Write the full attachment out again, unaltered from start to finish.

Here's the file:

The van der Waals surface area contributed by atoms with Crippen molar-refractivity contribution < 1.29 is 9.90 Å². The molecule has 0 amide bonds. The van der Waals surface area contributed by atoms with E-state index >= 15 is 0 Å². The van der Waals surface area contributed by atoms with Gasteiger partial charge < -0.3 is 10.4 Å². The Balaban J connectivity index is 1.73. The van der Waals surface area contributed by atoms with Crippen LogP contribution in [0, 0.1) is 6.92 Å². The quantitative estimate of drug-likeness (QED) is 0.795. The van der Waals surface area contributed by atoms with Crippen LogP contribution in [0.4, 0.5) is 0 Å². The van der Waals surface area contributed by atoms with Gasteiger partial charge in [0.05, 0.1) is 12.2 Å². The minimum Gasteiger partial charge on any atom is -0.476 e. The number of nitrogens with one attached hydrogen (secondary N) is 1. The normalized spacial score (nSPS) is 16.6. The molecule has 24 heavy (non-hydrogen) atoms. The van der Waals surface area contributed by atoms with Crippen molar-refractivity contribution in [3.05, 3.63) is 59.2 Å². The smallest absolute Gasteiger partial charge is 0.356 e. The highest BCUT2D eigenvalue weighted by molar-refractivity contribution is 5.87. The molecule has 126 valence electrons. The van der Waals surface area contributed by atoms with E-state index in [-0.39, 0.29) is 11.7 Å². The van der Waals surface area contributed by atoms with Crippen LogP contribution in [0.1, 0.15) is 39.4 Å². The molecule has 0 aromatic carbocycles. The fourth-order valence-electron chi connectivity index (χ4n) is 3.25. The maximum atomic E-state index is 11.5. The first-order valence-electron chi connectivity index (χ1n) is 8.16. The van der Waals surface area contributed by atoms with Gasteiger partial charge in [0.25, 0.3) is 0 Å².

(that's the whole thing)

The van der Waals surface area contributed by atoms with Crippen molar-refractivity contribution < 1.29 is 9.90 Å². The molecule has 0 amide bonds. The van der Waals surface area contributed by atoms with E-state index >= 15 is 0 Å². The van der Waals surface area contributed by atoms with Gasteiger partial charge < -0.3 is 10.4 Å². The Balaban J connectivity index is 1.73. The van der Waals surface area contributed by atoms with Crippen LogP contribution in [0, 0.1) is 6.92 Å². The quantitative estimate of drug-likeness (QED) is 0.795. The van der Waals surface area contributed by atoms with Crippen LogP contribution in [0.4, 0.5) is 0 Å². The van der Waals surface area contributed by atoms with Gasteiger partial charge in [0.05, 0.1) is 12.2 Å². The minimum Gasteiger partial charge on any atom is -0.476 e. The number of nitrogens with one attached hydrogen (secondary N) is 1. The normalized spacial score (nSPS) is 16.6. The molecule has 24 heavy (non-hydrogen) atoms. The van der Waals surface area contributed by atoms with Crippen molar-refractivity contribution in [3.05, 3.63) is 59.2 Å². The smallest absolute Gasteiger partial charge is 0.356 e. The highest BCUT2D eigenvalue weighted by molar-refractivity contribution is 5.87. The molecule has 126 valence electrons. The van der Waals surface area contributed by atoms with E-state index in [-0.39, 0.29) is 11.7 Å². The van der Waals surface area contributed by atoms with Crippen LogP contribution in [0.1, 0.15) is 39.4 Å². The molecule has 0 aromatic carbocycles. The fourth-order valence-electron chi connectivity index (χ4n) is 3.25. The maximum atomic E-state index is 11.5. The first-order valence-electron chi connectivity index (χ1n) is 8.16. The van der Waals surface area contributed by atoms with Gasteiger partial charge in [0.25, 0.3) is 0 Å².